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In the meantime, Barnaby Googe had been sent by Cecil to Spain, towards the close of the year 1561, leaving with his friend, H. Blundeston, the little collection of his "Eglogs Epytaphes and Sonettes." Googe was away in Spain for about a year. During his absence his friend Blundeston sent the poems to be printed, and wrote for them, on the twenty-seventh of May, 1562, an address to the reader, followed by a preface in twelve stanzas of ottava rima. This preface set forth how Fancy gave one counsel as to the best way to refresh the Senses dulled with poring over books, and Reason gave another


"Lo here the eye a paper bunch doth see
Of filed works of Googe's flowing head,
Left here behind when hence he passed from me,

In all the storms that winter's blasts bespread
Through swelling seas and lofty mountains high,
Of Pyrenei the paths unknown to tread-
Whose great goodwill I keep, and in his place
His verses crave to represent his face."

Barnaby Googe came back, and found his little book of verse already in the printer's hands. He then finished his longest piece, "Cupido Conquered," wrote a prose dedication "to the ryght worshipfull M. William Lovelace Esquier, Reader of Grayes Inne," and published the book in March, 1563, the year in which he was appointed one of the queen's gentlemen pensioners. There were prefixed lines of commendation by Alexander Neville, who published in the same year, 1563, his translation of Seneca's


Edipus." Neville's lines of commendation are such as Bully Bottom could have recited forcibly for the confusion of "those crab snouted beasts" by whom good verses are defamed. But in the earlier years of Elizabeth's reign such frothy lines are to be found in many who had grace and wit, and were able to show that they could discourse music when

they did not roar. Good Bottom's "raging rocks with shivering shocks" attacked a form of eloquence not rare in Shakespeare's early days. This is how Alexander Neville began his suggestion to Barnaby Googe of the malice of small critics towards men who rise high above them-a malice that does no hurt to the strong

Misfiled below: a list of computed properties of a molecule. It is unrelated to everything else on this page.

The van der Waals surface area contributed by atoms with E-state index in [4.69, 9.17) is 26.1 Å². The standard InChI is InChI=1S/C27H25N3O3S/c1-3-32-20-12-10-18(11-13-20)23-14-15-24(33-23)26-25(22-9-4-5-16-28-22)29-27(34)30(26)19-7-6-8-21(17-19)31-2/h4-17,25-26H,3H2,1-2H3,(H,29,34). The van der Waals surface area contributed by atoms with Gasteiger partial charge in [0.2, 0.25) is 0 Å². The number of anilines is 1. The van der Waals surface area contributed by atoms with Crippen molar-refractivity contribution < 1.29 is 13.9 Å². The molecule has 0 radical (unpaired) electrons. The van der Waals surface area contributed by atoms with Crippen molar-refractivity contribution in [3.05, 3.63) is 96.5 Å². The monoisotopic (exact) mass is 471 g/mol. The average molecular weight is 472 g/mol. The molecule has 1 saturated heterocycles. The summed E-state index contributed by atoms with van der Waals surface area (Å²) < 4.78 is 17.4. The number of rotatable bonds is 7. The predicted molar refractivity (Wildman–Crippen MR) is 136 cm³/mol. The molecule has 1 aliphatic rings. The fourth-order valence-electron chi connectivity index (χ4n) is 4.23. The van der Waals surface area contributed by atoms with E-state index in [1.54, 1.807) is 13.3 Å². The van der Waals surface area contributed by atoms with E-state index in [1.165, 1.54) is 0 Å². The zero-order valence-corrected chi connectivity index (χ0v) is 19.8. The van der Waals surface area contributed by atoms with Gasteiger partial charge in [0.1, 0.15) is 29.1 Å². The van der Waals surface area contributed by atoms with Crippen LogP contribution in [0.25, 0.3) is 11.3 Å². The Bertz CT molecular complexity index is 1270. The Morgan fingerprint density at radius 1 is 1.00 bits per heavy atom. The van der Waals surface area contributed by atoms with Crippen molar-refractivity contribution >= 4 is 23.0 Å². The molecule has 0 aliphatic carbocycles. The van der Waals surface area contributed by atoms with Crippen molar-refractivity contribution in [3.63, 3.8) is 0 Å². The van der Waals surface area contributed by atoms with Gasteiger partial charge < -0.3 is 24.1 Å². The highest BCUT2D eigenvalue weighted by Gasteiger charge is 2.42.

"The mountains high, the blustering winds,
The floods the rocks withstand,
The cities strong the cannons' shot

And threatening chieftain's hand;
The castles huge, by long besiege
And dreadful battle broke,

Both fire and flames and thundering thumps

And every deadly stroke

With fervent broiling furious rage
Doth beat and drive to ground
The long defencéd walls by force,
And throughly them confound."


The eight Eclogues at the beginning of Barnaby Googe's small collection of verse of his own deal with the two powers of love and religion. Their general plan was suggested by familiarity with Mantuan. In the first eclogue Amyntas tells Daphnes of the pains of the young lover's state in honest and accepted love. In the second eclogue Dametas laments as a rejected lover

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"Thou seest her mind, what fear'st thou then,
Dametas, for to die?"

And after a lament with this for burden, Dametas kills

* Only three copies of Barnaby Googe's "Eglogs, Epytaphes and Sonnettes were known to be in existence when Professor Arber obtained leave to make a transcript of the copy in possession of Mr. Henry Huth, and published the book for a shilling in 1871, with excellent introductory Notes, as one of his series of "English Reprints." Any of Professor Arber's publications may be had by application to the editor himself at 34, Wheeley's Road, Edgbaston, Birmingham.

himself. In the third eclogue, between Menalcas and Corydon, Corydon tells how his ram has been lamed by fight with the great ram of the flock given by the martyr of love, Dametas, to Tityrus. The talk then passes to "the Town's estate," where another Corydon of low birth-Bishop Bonner is represented as the persecutor of the faithful shepherds. This is set forth in a passage that distinctly figures the burning of heretics in Mary's reign. Barnaby Googe's Eclogues are all written in septenars, iambic lines of seven accents, split for convenience of printing in a small book with a narrow page. I quote the reference to Bonner as first written, and indicate the place where each line was divided

"The chiefest man in all our town | that bears the greatest sway
Is Corydon, no kin to me, | a neat herd th'other day.
This Corydon, come from the cart, | in honour chief doth sit,
And governs us because he hath | a crabbed clownish wit.
Now see the churlish cruelty that in his heart remains :
The seely sheep that Shepherds good | have fostered up with pains,
And brought away from stinking dales | on pleasant hills to feed,—
O cruel clownish Corydon ! | O curséd, carlish seed !—